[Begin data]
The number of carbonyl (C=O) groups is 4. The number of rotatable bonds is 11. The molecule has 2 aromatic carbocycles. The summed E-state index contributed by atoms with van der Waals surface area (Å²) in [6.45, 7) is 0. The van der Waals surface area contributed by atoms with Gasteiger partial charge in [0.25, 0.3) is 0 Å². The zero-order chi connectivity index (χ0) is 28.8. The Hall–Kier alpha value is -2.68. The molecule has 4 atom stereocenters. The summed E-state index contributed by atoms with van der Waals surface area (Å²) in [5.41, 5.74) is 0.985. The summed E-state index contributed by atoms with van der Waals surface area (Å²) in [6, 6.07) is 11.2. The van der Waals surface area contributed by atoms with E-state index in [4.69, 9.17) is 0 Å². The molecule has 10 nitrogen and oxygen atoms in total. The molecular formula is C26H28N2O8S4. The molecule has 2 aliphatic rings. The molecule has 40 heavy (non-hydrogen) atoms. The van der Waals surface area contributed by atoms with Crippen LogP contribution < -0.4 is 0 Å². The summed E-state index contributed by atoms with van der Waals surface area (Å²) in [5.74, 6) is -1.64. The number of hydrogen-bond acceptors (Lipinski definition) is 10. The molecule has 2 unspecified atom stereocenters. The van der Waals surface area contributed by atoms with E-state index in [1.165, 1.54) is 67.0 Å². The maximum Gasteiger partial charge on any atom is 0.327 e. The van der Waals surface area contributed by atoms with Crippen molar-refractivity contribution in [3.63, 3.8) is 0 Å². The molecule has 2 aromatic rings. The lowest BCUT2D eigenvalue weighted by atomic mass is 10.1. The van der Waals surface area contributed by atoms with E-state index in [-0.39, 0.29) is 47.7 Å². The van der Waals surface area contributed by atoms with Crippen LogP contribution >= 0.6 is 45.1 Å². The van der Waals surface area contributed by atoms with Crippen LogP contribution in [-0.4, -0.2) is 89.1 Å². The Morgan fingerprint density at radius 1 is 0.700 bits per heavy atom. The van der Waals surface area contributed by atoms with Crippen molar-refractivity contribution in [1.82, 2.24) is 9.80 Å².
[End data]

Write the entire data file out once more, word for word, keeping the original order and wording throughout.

The number of carbonyl (C=O) groups is 4. The number of rotatable bonds is 11. The molecule has 2 aromatic carbocycles. The summed E-state index contributed by atoms with van der Waals surface area (Å²) in [6.45, 7) is 0. The van der Waals surface area contributed by atoms with Gasteiger partial charge in [0.25, 0.3) is 0 Å². The zero-order chi connectivity index (χ0) is 28.8. The Hall–Kier alpha value is -2.68. The molecule has 4 atom stereocenters. The summed E-state index contributed by atoms with van der Waals surface area (Å²) in [5.41, 5.74) is 0.985. The summed E-state index contributed by atoms with van der Waals surface area (Å²) in [6, 6.07) is 11.2. The van der Waals surface area contributed by atoms with E-state index in [4.69, 9.17) is 0 Å². The molecule has 10 nitrogen and oxygen atoms in total. The molecular formula is C26H28N2O8S4. The molecule has 2 aliphatic rings. The molecule has 40 heavy (non-hydrogen) atoms. The van der Waals surface area contributed by atoms with Crippen LogP contribution < -0.4 is 0 Å². The summed E-state index contributed by atoms with van der Waals surface area (Å²) in [5.74, 6) is -1.64. The number of hydrogen-bond acceptors (Lipinski definition) is 10. The molecule has 2 unspecified atom stereocenters. The van der Waals surface area contributed by atoms with E-state index in [1.165, 1.54) is 67.0 Å². The maximum Gasteiger partial charge on any atom is 0.327 e. The van der Waals surface area contributed by atoms with Crippen molar-refractivity contribution in [3.63, 3.8) is 0 Å². The molecule has 2 aromatic rings. The lowest BCUT2D eigenvalue weighted by atomic mass is 10.1. The van der Waals surface area contributed by atoms with E-state index in [-0.39, 0.29) is 47.7 Å². The van der Waals surface area contributed by atoms with Crippen LogP contribution >= 0.6 is 45.1 Å². The van der Waals surface area contributed by atoms with Crippen LogP contribution in [-0.4, -0.2) is 89.1 Å². The Morgan fingerprint density at radius 1 is 0.700 bits per heavy atom. The van der Waals surface area contributed by atoms with Crippen molar-refractivity contribution in [1.82, 2.24) is 9.80 Å².